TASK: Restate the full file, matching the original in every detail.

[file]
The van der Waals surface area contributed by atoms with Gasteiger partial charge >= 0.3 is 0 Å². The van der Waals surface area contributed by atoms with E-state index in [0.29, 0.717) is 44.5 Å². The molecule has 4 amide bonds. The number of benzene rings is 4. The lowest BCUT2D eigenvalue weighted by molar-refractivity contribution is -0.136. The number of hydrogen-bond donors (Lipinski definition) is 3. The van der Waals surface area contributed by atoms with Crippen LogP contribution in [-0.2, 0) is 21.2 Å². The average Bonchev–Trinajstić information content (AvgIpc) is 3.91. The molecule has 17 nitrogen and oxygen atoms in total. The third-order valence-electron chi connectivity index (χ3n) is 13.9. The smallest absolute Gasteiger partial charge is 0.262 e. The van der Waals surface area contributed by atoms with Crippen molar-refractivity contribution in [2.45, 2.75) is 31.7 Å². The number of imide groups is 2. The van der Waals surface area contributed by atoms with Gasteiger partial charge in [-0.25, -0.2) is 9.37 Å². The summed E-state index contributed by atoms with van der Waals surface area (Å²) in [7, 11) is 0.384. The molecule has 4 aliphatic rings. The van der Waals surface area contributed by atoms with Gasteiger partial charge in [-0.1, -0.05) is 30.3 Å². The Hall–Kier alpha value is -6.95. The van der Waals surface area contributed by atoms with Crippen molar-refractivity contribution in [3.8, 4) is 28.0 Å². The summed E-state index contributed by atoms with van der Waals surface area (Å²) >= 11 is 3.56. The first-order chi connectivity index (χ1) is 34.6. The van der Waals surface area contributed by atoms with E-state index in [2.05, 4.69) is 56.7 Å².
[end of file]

The van der Waals surface area contributed by atoms with Gasteiger partial charge >= 0.3 is 0 Å². The van der Waals surface area contributed by atoms with E-state index in [0.29, 0.717) is 44.5 Å². The molecule has 4 amide bonds. The number of benzene rings is 4. The lowest BCUT2D eigenvalue weighted by molar-refractivity contribution is -0.136. The number of hydrogen-bond donors (Lipinski definition) is 3. The van der Waals surface area contributed by atoms with Crippen LogP contribution in [-0.2, 0) is 21.2 Å². The average Bonchev–Trinajstić information content (AvgIpc) is 3.91. The molecule has 17 nitrogen and oxygen atoms in total. The third-order valence-electron chi connectivity index (χ3n) is 13.9. The smallest absolute Gasteiger partial charge is 0.262 e. The van der Waals surface area contributed by atoms with Crippen molar-refractivity contribution in [2.45, 2.75) is 31.7 Å². The number of imide groups is 2. The van der Waals surface area contributed by atoms with Gasteiger partial charge in [-0.25, -0.2) is 9.37 Å². The summed E-state index contributed by atoms with van der Waals surface area (Å²) in [7, 11) is 0.384. The molecule has 4 aliphatic rings. The van der Waals surface area contributed by atoms with Gasteiger partial charge in [-0.1, -0.05) is 30.3 Å². The Hall–Kier alpha value is -6.95. The van der Waals surface area contributed by atoms with Crippen molar-refractivity contribution in [3.8, 4) is 28.0 Å². The summed E-state index contributed by atoms with van der Waals surface area (Å²) >= 11 is 3.56. The first-order chi connectivity index (χ1) is 34.6. The van der Waals surface area contributed by atoms with E-state index in [2.05, 4.69) is 56.7 Å².